What to Do When You Can't Face Your Team
Every leader has experienced this at some stage during their professional life.
You wake up, take one look in the mirror, and realise that you simply can’t face going into the office. The thought of standing in front of the team and addressing them on a particular issue, challenge, or announcement made by your superiors is overwhelming.
What happens next is crucial. You either give up and move on, or face that fear head-on.
Clearly, the latter is the way to go if you want to grow as a leader and dig yourself out of this rut. Here’s how you can do just that.
Take time off to remind yourself why you’re in this
Your reason for not being able to face your team might be a very simple one -- burnout.
Every piece of productivity advice you’ll find on the internet will at some stage mention the importance of taking a holiday, but as a leader, it’s all too easy to skip that vital time due to a bulging diary and seemingly endless to-do list.
Once you reach burnout, the idea of heading into the office will feel painful every time you leave your home; but if you can take time off to rest, recuperate, and remind yourself why you’re doing this, chances are you’ll return refreshed and ready for action.
Meditation might not be something you’ve ever tried. Equally, it might be one of those practices whose merit you’ve never quite grasped.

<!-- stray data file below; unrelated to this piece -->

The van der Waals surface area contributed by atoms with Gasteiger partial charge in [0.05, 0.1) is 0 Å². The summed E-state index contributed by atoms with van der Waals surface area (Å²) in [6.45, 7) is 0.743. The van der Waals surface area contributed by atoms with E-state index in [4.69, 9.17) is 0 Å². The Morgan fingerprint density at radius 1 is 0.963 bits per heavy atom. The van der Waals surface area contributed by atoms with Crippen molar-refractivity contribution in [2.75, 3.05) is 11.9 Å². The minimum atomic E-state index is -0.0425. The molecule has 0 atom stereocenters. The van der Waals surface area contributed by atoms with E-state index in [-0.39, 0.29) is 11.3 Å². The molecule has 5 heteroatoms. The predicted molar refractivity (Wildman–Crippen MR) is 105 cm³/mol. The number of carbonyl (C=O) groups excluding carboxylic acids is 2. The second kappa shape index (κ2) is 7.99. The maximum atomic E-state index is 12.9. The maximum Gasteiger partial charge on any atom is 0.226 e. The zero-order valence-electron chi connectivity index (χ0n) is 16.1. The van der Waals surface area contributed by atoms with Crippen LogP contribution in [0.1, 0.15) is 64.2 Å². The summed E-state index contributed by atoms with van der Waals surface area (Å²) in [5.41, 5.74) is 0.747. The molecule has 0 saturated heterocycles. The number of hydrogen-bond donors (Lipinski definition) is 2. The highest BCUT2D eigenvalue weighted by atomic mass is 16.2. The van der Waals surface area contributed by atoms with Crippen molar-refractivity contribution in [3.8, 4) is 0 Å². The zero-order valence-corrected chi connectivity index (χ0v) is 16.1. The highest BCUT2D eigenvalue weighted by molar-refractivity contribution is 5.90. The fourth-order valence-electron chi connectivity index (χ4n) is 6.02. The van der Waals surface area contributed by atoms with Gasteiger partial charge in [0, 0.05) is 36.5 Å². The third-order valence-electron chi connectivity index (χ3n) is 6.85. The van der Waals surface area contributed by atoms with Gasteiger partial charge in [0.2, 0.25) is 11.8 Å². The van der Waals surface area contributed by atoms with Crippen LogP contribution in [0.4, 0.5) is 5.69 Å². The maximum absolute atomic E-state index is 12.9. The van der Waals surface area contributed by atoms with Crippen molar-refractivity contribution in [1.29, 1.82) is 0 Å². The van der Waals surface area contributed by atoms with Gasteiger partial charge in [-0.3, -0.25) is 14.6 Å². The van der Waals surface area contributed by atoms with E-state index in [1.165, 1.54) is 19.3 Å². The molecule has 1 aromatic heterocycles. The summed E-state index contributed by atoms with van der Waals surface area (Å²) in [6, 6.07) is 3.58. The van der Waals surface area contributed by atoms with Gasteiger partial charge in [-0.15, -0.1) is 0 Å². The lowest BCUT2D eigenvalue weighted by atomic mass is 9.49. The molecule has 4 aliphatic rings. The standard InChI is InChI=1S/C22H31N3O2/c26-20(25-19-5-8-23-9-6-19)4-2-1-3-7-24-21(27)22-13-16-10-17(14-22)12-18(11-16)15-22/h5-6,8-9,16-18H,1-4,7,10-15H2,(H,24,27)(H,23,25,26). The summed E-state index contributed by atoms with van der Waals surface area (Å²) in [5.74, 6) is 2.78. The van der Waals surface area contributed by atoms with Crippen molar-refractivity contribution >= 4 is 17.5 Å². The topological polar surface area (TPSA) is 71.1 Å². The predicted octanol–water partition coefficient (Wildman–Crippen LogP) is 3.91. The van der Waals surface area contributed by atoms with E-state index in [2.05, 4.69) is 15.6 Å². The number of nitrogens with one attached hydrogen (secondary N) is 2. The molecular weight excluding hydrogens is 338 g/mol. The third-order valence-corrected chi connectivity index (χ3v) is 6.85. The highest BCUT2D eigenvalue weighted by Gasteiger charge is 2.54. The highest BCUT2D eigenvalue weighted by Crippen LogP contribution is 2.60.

Why not give it a try? Mindfulness is something that can benefit all of us, and sparing just 3 minutes at the start of every day to remove yourself from your concerns, worries, and anxieties could make the world of difference.
Thankfully, there are plenty of apps available for smartphones to make the process of meditation approachable for novices, and because it only requires your time and a quiet space, there’s really no excuse not to give it a try.
Forget about ‘the ideal’
The fear you have about facing your team might be centred on some form of ideal scenario or fantasy you have about how things should be.
Let go of the ideal; putting that much expectation on yourself as a leader will only leave you chasing something that doesn’t exist.
Every member of your team has flaws, and so do you. Embrace them -- don’t fear whatever it is that you think is the perfect scenario, because it simply doesn’t exist.
Speak to your team members individually
If you fear putting yourself in front of the team as a whole, try a different approach by first speaking to each member individually.
This will enable you to discover everyone’s pain points and gather intelligence on whatever issue it is that is sitting at the route of your fear. Once you have the whole picture and have broken the ice on a one-to-one basis, you may feel more confident to address the entire team.
This is a great way to do your homework and provide context for whatever it is that’s making you fearful of facing the team.
Just one of the strategies above may work for you, or you might find that it takes a combination to remove your fear.
Whatever you do, just remember that you haven’t failed. Leadership is tough, and we all have to go through these difficult periods if we’re to grow and thrive.